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Israel annexation: European lawmakers denounce 'de facto' takeover of the West Bank

Over 400 parliamentarians have called on EU nations and the Biden administration to work together to halt annexation
Israeli workers dismantle tents during a demolition operation of a Palestinian Bedouin encampment in the area of Humsa, in the Occupied West Bank on 22 February (AFP)

Hundreds of European lawmakers have sent a letter to foreign ministers in Europe, calling for the administration of US President Joe Biden to renew its efforts in addressing the Israeli-Palestinian conflict and halt the annexation of the West Bank.

The letter, which has been signed by 442 lawmakers from 22 European countries and was sent on Sunday, begins by stating that the previous Trump administration "left the conflict farther away from peace than ever".

'The Biden administration presents a chance to correct course and creates greater space for meaningful European engagement and leadership.'

- Joint letter by European parliamentarians to European leaders 

But under Biden, it says, there is a renewed chance to "correct course" and create "greater space for meaningful European engagement and leadership".

The letter highlights the fact that despite the coronavirus pandemic, 2020 saw the highest number of demolitions of Palestinian homes and structures in four years, including structures funded by European donors.

“The recent regional normalisation agreements with Israel led to the suspension of plans to formally annex West Bank territory. However, developments on the ground clearly point to a reality of rapidly progressing de facto annexation, especially through accelerated settlement expansion and demolitions of Palestinian structures,” the letter states. 

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The signatories also point out that settlement expansion policies that have accelerated on the ground are eliminating the possibility of a two-state solution, and worsening the conflict. 

"The recently approved construction of the Givat Hamatos settlement, previously referred to as Europe’s red line, is of particularly serious concern.

"Meanwhile, the humanitarian situation in Gaza continues to deteriorate under the Israeli blockade, which is compounded by intra-Palestinian divisions. Gaza remains at risk of violent escalation at any moment."

The parliamentarians have used the letter to call on European leaders to work with the Biden administration as well as other European political parties to prevent actions that they say have undermined the possibility of peace.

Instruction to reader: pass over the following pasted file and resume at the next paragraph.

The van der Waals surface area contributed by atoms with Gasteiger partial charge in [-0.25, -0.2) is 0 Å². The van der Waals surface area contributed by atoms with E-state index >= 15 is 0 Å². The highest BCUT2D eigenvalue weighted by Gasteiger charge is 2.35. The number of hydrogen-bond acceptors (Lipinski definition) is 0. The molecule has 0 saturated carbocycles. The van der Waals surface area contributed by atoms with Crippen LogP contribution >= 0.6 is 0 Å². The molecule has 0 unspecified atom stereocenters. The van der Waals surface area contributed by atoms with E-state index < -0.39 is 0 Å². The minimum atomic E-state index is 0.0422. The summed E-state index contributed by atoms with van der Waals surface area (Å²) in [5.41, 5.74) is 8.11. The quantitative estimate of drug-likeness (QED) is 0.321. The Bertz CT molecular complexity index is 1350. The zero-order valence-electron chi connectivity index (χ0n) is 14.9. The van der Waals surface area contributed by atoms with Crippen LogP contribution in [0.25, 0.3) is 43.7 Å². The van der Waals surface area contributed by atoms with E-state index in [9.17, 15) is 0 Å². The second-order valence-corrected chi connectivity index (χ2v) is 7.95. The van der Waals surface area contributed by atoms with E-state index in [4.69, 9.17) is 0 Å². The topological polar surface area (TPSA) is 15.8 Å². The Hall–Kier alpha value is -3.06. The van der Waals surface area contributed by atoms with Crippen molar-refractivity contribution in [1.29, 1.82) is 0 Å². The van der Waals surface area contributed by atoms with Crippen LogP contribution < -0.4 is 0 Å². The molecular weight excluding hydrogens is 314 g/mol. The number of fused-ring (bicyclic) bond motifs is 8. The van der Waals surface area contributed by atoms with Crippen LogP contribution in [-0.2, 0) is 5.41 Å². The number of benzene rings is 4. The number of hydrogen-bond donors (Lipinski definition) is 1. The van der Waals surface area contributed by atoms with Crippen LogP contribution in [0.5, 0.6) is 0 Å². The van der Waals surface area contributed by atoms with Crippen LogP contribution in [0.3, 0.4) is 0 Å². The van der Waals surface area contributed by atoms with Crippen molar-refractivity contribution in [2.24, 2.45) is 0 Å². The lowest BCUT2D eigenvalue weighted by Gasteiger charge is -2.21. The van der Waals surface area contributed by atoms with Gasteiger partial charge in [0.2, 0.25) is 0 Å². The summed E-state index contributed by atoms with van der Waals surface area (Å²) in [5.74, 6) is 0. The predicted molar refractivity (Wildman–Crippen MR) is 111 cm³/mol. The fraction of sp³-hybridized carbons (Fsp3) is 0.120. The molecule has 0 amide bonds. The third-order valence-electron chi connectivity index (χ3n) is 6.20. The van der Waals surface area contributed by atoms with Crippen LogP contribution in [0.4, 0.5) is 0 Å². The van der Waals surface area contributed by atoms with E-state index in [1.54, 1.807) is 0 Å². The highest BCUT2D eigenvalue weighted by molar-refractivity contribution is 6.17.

"In this effort, the EU and European countries should demonstrate their leadership, making use of their range of available policy tools...

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"Diplomatic, legal and financial support for Palestinian communities at risk of demolition and forcible transfer should be increased. Active European support for Palestinian reconciliation and elections across all the Palestinian territory is vital, including as a basis for ending the isolation of Gaza."

Out of the nearly 450 signatories, more than one-third come from UK lawmakers including members of the Labour, Liberal Democrat and Green parties. Other signees come from Austria, Denmark, Malta, Norway, Greece, Germany, France, Italy, Sweden and Spain, among other nations.

Last month, a left-leaning Jewish advocacy group called on the Biden administration to ensure that no US weapons, funding or equipment are used in Israeli demolitions of Palestinian communities, following the destruction of one such community. 

J Street, in a statement, asked Biden to investigate Israeli demolitions to determine whether US-sourced defence materiel was used to demolish Palestinian homes, and whether such a use violates the Arms Export Control Act (AECA).

At the time, Israeli forces had demolished homes and other structures in the Palestinian village of Khirbet Humsa, in the northern West Bank's Jordan Valley.

Forces confiscated the Bedouin community's tents and livestock pens, bulldozed several structures, and attempted to forcibly transfer its residents to a new location.

Some 440,000 illegal Israeli settlers live among more than three million Palestinians in the West Bank, territory captured by Israel in a 1967 war and which Palestinians want as part of a future state.

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